Philosophy

Welby: equality as a government aim is "doomed to totalitarianism"

 

Justin Welby often gets it in the neck from Tories who are quick to spy Marxism under every mitre, but this Archbishop is rather more nuanced than that. In a panel discussion following his lecture ‘Is Inequality Sinful?‘, delivered as part of the Trinity Institute symposium ‘Creating the Common Good‘, the Archbishop of Canterbury shared his thoughts on the observable disparity in the wealth of individuals. His words have received absolutely no media coverage at all (not even from those critical Tories), which is rather a pity, because his spontaneous thoughts about the extremist pursuit of equality revealed rather more about his political philosophy than many dozens of carefully-crafted sermons. He said (section starts at 17.00):

Equality as an aim in itself through government action is doomed not merely to defeat but to totalitarianism. I think that’s absolutely right, and when you look at some of the modern writings, the recent writings, by economists in this area, about inequality, they talk about the need for creating the circumstances to give greater equality of opportunity rather than equality necessarily of outcome. And when you look at some Christian theological writings – I’m thinking of Luke Bretherton’s book, which I know is part of what’s been behind this event – he talks about the need for hospitable generosity as part of the way in which we tackle inequalities, and I think those are important things.

Equality can either be engineered and imposed by government diktat, or fostered organically in society through education and moral inculcation. The latter would be a more conservative approach; the former an essentially socialist construction – though there are many variations of these political philosophies and variable traditions of social theology within those strands. Discerning core dichotomies and mutual exclusions is not an easy task for the moral theologian (though it’s not an unusual episcopal pursuit in the realm of political philosophy).

Consider ++Justin’s first sentence. While all the main Westminster parties are legislating to prohibit all forms of discrimination and enshrine in law certain ‘protected characteristics’, the Archbishop of Canterbury grasps that the equality of man and man and man and woman arises not from Parliament, but from the transformed hearts and minds of man. Attitudes are not modified by statute, but by consideration of and sensitivity to the social community: inequality and injustice must first be apprehended in the hearts and minds of men before society may be transformed. Government action does not make the unequal equal: the starting point is the acknowledgment of the equality of all men before God – a belief which stems fundamentally from a Protestant reading of Scripture.

Equality as a political vision and civil imperative inclines toward totalitarian injustice because it denies liberty to difference. We may share and be required to share, but we do not all need equal portions because some differences cannot be overcome. If a man does not have legs, he cannot walk. If he has no tongue, he cannot articulate. If he posseses no breasts, he cannot suckle progeny. If he is a socio-biological castrato, he cannot procreate. Baptismal egalitarianism is the acceptance of natural diversity: differences are not all to be levelled in the political realm or overcome in the economic realm, but accepted, affirmed and celebrated.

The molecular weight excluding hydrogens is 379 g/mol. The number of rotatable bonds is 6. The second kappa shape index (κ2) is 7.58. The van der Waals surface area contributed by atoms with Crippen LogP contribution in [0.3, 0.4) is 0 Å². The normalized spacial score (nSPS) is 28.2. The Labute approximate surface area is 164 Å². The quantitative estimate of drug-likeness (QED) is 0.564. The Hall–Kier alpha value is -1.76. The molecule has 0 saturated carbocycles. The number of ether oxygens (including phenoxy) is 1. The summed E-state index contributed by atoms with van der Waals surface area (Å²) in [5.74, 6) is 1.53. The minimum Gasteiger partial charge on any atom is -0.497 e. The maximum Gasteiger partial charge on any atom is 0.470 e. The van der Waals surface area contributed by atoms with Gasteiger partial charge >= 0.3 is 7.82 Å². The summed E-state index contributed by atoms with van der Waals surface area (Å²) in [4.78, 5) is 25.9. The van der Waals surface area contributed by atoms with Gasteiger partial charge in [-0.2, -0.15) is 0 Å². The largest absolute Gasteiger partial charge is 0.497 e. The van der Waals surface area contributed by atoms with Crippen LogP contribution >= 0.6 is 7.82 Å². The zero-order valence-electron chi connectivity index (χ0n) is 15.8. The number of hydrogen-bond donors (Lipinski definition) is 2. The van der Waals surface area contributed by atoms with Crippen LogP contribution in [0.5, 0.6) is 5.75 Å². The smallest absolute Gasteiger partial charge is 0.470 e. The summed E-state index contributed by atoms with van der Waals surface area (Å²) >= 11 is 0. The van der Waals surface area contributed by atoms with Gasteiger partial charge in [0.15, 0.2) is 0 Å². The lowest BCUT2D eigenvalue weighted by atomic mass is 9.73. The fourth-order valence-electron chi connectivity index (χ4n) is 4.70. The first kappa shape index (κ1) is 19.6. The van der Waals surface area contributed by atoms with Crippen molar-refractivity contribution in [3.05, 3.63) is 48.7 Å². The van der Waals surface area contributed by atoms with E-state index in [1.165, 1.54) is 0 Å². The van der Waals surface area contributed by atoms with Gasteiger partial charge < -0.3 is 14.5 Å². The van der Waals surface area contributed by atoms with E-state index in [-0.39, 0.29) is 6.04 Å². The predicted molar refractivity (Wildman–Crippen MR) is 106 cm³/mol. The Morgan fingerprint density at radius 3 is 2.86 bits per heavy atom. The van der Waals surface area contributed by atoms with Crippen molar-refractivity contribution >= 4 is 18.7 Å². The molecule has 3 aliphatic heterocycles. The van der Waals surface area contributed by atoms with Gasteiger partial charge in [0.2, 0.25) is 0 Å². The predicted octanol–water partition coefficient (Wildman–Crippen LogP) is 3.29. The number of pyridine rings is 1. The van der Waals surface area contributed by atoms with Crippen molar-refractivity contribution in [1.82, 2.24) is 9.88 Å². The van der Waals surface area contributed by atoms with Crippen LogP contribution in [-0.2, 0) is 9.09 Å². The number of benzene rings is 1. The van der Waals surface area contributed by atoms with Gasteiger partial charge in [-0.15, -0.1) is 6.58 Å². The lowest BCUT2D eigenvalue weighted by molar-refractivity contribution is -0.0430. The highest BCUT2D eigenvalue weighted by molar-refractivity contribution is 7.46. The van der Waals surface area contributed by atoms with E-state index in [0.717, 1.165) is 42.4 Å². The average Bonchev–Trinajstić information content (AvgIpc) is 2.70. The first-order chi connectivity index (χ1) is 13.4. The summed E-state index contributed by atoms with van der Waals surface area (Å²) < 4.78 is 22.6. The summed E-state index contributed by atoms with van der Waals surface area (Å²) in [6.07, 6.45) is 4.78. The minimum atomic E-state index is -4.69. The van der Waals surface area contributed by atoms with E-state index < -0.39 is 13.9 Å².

There is, in Christ, neither Jew nor Greek; slave nor free; male nor female. Neither is there young nor old; married nor single; disabled nor able-bodied. But in Christ there are prophets and deacons, healers and teachers, cleaners and flower-arrangers. And, like it or not, prophecy is better than tongues. All are worthy of respect, but the head ought not to be treated like the big toe: some parts of the body are simply more worthy of honour than others, and that is natural law. A government that insists that the toe is no different from the head pursues a fundamentally unnatural vision of society.

Human solidarity is not realised by minority self-assertion, coercion or violence, but by the apprehension of the equality of sin and the inequality of guilt. Moral difference is part of our brotherhood and sisterhood, and the only egalitarian principle that ought to be pursued by government is equal justice. Anything else is in danger of becoming idolatrous – even the pursuit of democracy itself.

The egalitarianism advocated by Archbishop Justin is implied by the baptismal conservatism of One Body and the socialism of the Eucharist. They are both concerned with the need to love, forgive, share and accept. Government aims may become idolatrous and the ruling powers tyrannical when the state demands loyalty to an oppressive orthodoxy. The Archbishop of Canterbury prefers to see a society determined by equality of opportunity rather than equality of outcome; and through the exercise of incrementally-changing conventions rather than revolutionary pretensions of ideology. This does not make the Archbishop a Tory, but it does suggest a conservative inclination toward good government.

So, instead of bashing him at every turn and straining over every jot and tittle of the broadsheet snippets and terse tweets which swarm around every speech and sermon he delivers, consider that they are not and cannot be the sum total of his theological beliefs or his philosophical worldview. His grasp of the politics of equality is far more profound than many of the shiny new things currently sitting on the green benches. Our grasp of his grasp of equality is helped if we experience the Exodus and Pentecost together.